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The Carletonian

Visiting English profs bring new perspectives

<ir="ltr">Most Carls are familiar with Carleton’s self-professed emphasis on the liberal arts. “Our curriculum teaches skills that last a lifetime: critical thinking, problem solving, creativity, effective communication and the flexibility adapt to dynamic situations,” the college website states.

Given the breadth of academic opportunities the college strives to offer students, Carleton’s full-time faculty members realize that more teaching capacity can be needed to cover the many subjects. In order to allow room for the teaching of new concepts and perspective, many Carleton departments take on visiting professors for various periods of time.

According to Timothy Raylor, Chair of English, there is no policy regarding visiting professors, at least in his department. These professors can serve in a variety of roles, such as filling certain departmental needs if a full-time professor is temporarily off-campus. One example, according to the English Department Administrative Assistant Meggan Clapp, is Visiting Assistant Professor Chris Martin ’00, who is teaching department courses on poetry and creative writing. Professor of English Gregory Hewett, who usually teaches these courses, is off-campus this term.

Another possible key role of visiting professors is to teach subjects that are not usually covered by the department. Many universities officially classify these visitors as “Professors of Practice,” Raylor said. Dennis Cass ‘90 is currently a visiting instructor in English, teaching “Crafts of Writing: Creative Non-Fiction.” On top of being a Carleton alum, Cass a Carleton alum has taught this course for the department almost every year since 2006.

“Typically, what you would need is a terminal degree to be tenure track, but I’m actually very happy as an adjunct,” Cass said. He added that his position at Carleton is just one of many roles he has in his life. His career thus far has included time writing television criticism for Slate and serving as a literary agent, and he continues to pursue opportunities within his interests.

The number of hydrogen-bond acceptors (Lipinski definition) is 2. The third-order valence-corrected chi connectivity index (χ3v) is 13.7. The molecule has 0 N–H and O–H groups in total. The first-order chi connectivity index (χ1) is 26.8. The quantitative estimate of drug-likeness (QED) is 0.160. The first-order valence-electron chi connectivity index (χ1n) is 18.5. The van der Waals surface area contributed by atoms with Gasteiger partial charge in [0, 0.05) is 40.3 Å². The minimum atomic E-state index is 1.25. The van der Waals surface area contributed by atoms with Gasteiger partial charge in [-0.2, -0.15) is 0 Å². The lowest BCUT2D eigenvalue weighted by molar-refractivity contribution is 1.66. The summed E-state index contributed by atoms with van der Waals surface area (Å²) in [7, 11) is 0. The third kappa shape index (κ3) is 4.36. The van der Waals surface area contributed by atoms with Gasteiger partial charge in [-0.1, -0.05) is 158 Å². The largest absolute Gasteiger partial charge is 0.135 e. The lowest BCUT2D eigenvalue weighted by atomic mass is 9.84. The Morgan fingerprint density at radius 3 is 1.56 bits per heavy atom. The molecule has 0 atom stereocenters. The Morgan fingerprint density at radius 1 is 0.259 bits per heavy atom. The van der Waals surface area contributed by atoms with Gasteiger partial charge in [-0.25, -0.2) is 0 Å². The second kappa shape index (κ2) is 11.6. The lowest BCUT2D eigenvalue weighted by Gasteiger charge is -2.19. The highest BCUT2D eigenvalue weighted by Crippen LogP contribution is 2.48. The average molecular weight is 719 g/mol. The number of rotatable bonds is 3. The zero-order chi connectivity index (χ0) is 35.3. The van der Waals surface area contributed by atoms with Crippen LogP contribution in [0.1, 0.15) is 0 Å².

Raylor explained that the length of a visiting professor’s stay can last as short as two weeks or as long as a full year. He referred to Mark McClusky ’94, an alum and the current head of operations for Wired magazine, who joined the English department this past winter to teach a two-week course about storytelling in the digital age. Raylor joked that McClusky could not stay any longer than two weeks. “He runs a magazine!”

McClusky, like Cass, is an example of an English visiting instructor who adds value to the department through his career and experiences rather than an academic background. In that way, both could be categorized as “Professors of Practice.”

Explaining the motivation for bringing this kind of faculty to the department, Raylor said, “The English major is not only a precursor to grad school but [also to] a whole range of careers where you use language and literary skills. We want to bring people from these diverse fields to our department.”

Members of the English department eagerly awaiting the impending arrival of Visiting Professor Kao Kalia Yang ’03. Yang is known for The Latehomecomer, her 2008 memoir describing her family’s post-Vietnam War immigration from Laos to Minnesota and the many transitional challenges they faced in that process. In the fall, she will teach “Writing Across Genres” in the English department and “Unwritten America” in the American Studies department. Her official position at Carleton will be a Benedict Distinguished Scholar, a position appointed by the Office of the Dean of the College with nominations from departments, concentrations, and programs across the college.

Opportunities offered to visiting professors are ultimately meant to be valuable for both the faculty member and the students. Cass, in particular, emphasized that he has enjoyed his status as a visiting instructor. “Everything I teach is experience-based, which is my approach,” he said. “I’ve been an agent. I’ve done editing. I’ve written books. I’ve written articles of all different types, and so that is what I talk about in the class, the practical approach to writing beautiful work.”

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